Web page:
Why Microsoft's 3D HoloLens goggles aren't for Google Glassholes

Windows 10 stareware cares

Hololens

A pair of 3D ski glasses eclipsed Windows 10 at Microsoft’s next-generation event on Wednesday.

Headline writers and geeks cooed over HoloLens, a set of virtual reality eyewear, and accompanying 3D HoloLens software.

It was easy to get distracted from something as boring as a new Windows client. With free pricing and the return of the start button, Windows 10 sounds remarkably like a point upgrade to atone for Microsoft’s recent sins.

Not much victories to write home about in that.

To some HoloLens looked like the future. HoloLens changes everything said others. Microsoft fans were delighted – finally, one in the eye for Apple and Google, with CEO Steve Ballmer showing his pleasure by writing his 30th Tweet.

Not since Jeff Bezos floating drones in December 2013 as an Amazon delivery vehicle could corporate PR be more satisfied with its diversionary tactics.

Is HoloLens a gimmick or is it the real deal?

Microsoft’s been desperate for a buzz-worthy technology to help it shake off the idea that the place you don’t go these days for innovation is up in Redmond. It needs to once more insert itself in the nexus of technology and culture for a modern world as it once did, in owning the names Windows and Word.

Buy a PC and, sorry Linux, the average consumer wants Windows. Open a document on a PC, you call it a “Word doc.”

Today, when people say they want a “tablet” what they really mean is an iPad, and when people say “Google” what they really mean is “internet search.”

Microsoft tried to out verb Google with “Bing” but it failed to catch on while it bought Skype to own VoIP calling and that’s not really translated into anything.

Today’s new frontier is wearables and VR. Google helped ignite the latter with Glass – the Android-powered internet-connected specs sported by Glassholes. The company exciting nerd interest in VR was, until last year was Oculus Rift - the 3D-headset maker swallowed by Facebook for $2bn.

Oculus Rift had obtained seriously cool status among geeks and nerds, excited by the idea VR was on the road to going mainstream. Facebook gave no reason as to why it bought Oculus Rift, other than for Mark Zuckerberg to say he’s focusing on new platforms.

HoloLens is Microsoft’s attempt to insert itself into this new field before others come to own it. It’s a huge bet: Microsoft has placed its money and its credibility as Facebook swallowed Oculus Rift for no discernable reason and as Google went and killed Glass.

VR is one of those technologies that’s always coming but never quite arrived: Lawnmower Man was the state of the art until Minority Report, and so it goes.

As for Glass: this was fiddly and unusable, and like squinting through a keyhole while wearing a pair a danger to your health.

Oculus Rift aside, Microsoft ha been working on augmented reality for years: its Cambridge Labs were the brains working on Kinect’s skeleton-tracking used. Cambridge has since been working on augmented reality and holo decks using linked up Kinect sensors.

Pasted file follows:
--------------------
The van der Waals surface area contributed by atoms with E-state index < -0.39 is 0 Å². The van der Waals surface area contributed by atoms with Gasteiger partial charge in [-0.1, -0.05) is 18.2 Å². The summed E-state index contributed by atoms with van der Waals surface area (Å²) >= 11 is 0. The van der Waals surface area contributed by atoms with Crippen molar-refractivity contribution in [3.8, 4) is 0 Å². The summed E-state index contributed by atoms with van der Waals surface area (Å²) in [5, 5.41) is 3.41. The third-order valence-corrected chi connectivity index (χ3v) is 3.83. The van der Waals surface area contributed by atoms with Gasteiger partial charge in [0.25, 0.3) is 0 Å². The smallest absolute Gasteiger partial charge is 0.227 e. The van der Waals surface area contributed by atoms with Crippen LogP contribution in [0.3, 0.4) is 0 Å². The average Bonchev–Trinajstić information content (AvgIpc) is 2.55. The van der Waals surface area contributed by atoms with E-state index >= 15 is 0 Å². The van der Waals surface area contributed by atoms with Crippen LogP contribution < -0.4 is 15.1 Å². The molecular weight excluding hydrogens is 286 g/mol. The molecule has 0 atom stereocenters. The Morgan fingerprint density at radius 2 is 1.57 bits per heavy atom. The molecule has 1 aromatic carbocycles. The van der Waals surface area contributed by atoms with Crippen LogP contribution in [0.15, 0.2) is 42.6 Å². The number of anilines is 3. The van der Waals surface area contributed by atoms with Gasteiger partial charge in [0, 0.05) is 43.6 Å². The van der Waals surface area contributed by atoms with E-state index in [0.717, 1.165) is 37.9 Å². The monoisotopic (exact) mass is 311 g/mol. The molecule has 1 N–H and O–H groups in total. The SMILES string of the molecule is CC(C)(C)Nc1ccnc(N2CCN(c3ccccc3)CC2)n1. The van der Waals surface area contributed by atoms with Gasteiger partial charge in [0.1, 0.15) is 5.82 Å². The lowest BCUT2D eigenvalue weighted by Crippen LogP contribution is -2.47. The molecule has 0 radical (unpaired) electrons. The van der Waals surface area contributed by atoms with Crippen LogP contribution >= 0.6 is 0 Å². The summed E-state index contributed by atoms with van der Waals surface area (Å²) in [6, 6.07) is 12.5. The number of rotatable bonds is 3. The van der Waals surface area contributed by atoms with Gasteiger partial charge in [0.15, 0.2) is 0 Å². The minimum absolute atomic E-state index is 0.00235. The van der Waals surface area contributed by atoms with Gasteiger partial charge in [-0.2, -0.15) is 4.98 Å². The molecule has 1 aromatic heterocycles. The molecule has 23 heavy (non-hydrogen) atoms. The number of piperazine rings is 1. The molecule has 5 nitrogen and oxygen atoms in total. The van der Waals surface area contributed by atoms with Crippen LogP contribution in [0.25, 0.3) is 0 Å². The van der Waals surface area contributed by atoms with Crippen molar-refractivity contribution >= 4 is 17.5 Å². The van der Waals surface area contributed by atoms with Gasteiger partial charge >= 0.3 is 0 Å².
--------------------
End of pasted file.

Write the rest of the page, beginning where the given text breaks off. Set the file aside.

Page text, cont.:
HoloLens must have looked a lot more convincing to Microsoft in the run up to Wednesday before Google closed Glass. Microsoft’s so late to this party the sun’s coming up.

Where does this leave HoloLens?

Redmond has proved good at cooking up new ideas that excite geek interest.

It’s track record includes the Silverlight browser plug in, Surface multi-touch table - rebranded PixelSense – and Kinect, the hands-free controller for Xbox 360.

Kinect proved the proved the biggest hit, and longest serving, earning a Guinness World Record for fastest selling consumer device - 10 million in 60 days.

But does interest translate into money and mass markets?

Kinect has shifted more than 24 million units since launch in late 2010 and part of a $9bn annual gaming hardware business. Nerds rigged Kinect systems to drive armchairs hands free and to groom pussies. But Kinect remained a games controller. You want a scale of success? 82.6 million PCs sold world wide in just the fourth quarter of 2014, supposedly a sick market.

PixelSense found a niche in the hospitality market – hotels – and it stayed there.

What Microsoft wants, needs, is for HoloLens to penetrate that tech-cultural nexus. Microsft wants you to say and do HoloLens when what you really mean is VR. Putting Holospecs code in Windows 10 says that Microsoft wants to achieve that by putting 3D specs in the hands of ordinary developers and users, to help VR break free of the chasm that’s contained augmented reality as something for Reddit nerds not office workers.

Microsoft wants HoloLens to be part of the app economy, with those how’d build software for its app store building apps that can download to HoloLens, too.

Fine and dandy, but how do you build such apps for HoloLens? Microsoft hasn’t said.

Microsoft’s promo video, meanwhile, show HoloLens’ own creator can’t imagine its 3D specs getting use anywhere outside all the usual niches.

It forsees HoloLens used in modeling and design, science – NASA’s Mars Rover - and home entertainment. On the latter, there’s a shout out to Minecraft, bought by Microsoft for $2.5bn last year. The idea is for teens to enter their Minecraft world with Microsoft’s hardware on their face.

Either way, this isn't the ordinary person going about their ordinary, every day life alone and isolated from real life inside their 3D headware

HoloLens will find its part to play in Microsoft’s world. It just won’t become the world for Microsoft: more Kinnect Act II than leader of Glassholes. ®




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